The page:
This grave, taken over by the City of Luxembourg in 2014, forms a contiguous unit with those around it in the first row, near the main entrance. It was decided to keep the burial monuments in their original location.

This monument is an example of how industrially pre-fabricated components can converge to form a single entity. The base displays inscriptions about the family members buried there. The cross is set back and stands over a small garden, which encourages visitors to keep a respectful distance. Tending to a grave offers a way to commune with the deceased and contemplate one's own fleeting existence. This monument is heavily imbued with symbolism: the limestone cross resembles tree bark. The tree of life calls to mind faith in the hereafter. The rose encircling the cross symbolises love and passion. However, it is broken on top, signifying a life ended before its time.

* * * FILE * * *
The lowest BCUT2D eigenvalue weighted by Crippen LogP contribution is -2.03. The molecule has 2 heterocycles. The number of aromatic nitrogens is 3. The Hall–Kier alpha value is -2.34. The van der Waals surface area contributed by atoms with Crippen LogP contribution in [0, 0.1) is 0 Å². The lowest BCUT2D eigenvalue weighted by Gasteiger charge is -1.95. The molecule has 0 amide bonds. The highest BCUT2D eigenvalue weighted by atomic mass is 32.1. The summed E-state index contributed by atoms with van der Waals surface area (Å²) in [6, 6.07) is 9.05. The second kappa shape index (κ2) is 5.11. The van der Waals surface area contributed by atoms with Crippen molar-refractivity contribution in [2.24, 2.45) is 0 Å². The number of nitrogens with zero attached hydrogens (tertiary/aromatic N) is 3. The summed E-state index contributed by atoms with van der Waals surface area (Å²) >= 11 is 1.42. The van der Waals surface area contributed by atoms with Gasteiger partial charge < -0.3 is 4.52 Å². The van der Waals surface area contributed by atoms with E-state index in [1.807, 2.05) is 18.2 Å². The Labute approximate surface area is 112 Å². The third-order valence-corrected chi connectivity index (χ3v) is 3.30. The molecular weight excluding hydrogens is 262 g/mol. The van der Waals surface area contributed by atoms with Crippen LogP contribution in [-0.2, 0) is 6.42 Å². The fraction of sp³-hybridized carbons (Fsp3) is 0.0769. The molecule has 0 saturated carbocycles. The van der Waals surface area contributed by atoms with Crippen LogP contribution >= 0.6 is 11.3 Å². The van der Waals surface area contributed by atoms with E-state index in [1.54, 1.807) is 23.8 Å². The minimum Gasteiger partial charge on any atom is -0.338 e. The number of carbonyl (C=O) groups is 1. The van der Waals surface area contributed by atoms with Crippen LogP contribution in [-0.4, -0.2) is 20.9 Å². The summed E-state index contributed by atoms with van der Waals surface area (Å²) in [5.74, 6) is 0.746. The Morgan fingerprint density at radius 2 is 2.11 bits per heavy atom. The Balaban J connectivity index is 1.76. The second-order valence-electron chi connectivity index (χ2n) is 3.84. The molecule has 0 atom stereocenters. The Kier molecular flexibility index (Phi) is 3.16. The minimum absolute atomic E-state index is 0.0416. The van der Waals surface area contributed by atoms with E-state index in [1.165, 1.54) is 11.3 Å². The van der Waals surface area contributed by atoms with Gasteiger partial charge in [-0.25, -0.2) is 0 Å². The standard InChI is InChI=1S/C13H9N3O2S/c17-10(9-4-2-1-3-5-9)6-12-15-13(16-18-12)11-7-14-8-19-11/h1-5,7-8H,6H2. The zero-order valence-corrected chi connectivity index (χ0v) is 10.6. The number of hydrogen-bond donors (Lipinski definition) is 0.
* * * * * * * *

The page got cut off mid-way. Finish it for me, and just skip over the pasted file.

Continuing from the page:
The broken rose seems to be mourning the death of Yvonne Bisserié, who was born on 31 July 1904 and passed away when she was just one year old.

The plot was later transferred to Eugène Stemper's family. Catherine Felten (1838–1918) married Eugène Stemper (1842–1908), a chair manufacturer in Luxembourg City.